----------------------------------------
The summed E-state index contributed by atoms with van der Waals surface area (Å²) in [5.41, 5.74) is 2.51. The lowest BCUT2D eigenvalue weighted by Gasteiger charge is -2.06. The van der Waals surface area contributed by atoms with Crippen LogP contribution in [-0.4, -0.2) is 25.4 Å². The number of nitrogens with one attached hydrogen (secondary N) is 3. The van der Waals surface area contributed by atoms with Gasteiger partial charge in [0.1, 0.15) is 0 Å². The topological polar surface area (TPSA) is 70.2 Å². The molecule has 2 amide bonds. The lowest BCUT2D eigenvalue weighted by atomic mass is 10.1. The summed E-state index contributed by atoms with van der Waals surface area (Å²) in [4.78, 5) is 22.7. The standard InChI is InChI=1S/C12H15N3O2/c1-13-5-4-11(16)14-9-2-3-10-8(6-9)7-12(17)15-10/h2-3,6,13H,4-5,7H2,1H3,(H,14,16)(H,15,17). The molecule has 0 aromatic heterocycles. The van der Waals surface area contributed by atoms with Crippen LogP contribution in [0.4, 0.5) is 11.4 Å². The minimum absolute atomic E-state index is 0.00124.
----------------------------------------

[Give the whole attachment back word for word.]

The summed E-state index contributed by atoms with van der Waals surface area (Å²) in [5.41, 5.74) is 2.51. The lowest BCUT2D eigenvalue weighted by Gasteiger charge is -2.06. The van der Waals surface area contributed by atoms with Crippen LogP contribution in [-0.4, -0.2) is 25.4 Å². The number of nitrogens with one attached hydrogen (secondary N) is 3. The van der Waals surface area contributed by atoms with Gasteiger partial charge in [0.1, 0.15) is 0 Å². The topological polar surface area (TPSA) is 70.2 Å². The molecule has 2 amide bonds. The lowest BCUT2D eigenvalue weighted by atomic mass is 10.1. The summed E-state index contributed by atoms with van der Waals surface area (Å²) in [4.78, 5) is 22.7. The standard InChI is InChI=1S/C12H15N3O2/c1-13-5-4-11(16)14-9-2-3-10-8(6-9)7-12(17)15-10/h2-3,6,13H,4-5,7H2,1H3,(H,14,16)(H,15,17). The molecule has 0 aromatic heterocycles. The van der Waals surface area contributed by atoms with Crippen LogP contribution in [0.4, 0.5) is 11.4 Å². The minimum absolute atomic E-state index is 0.00124.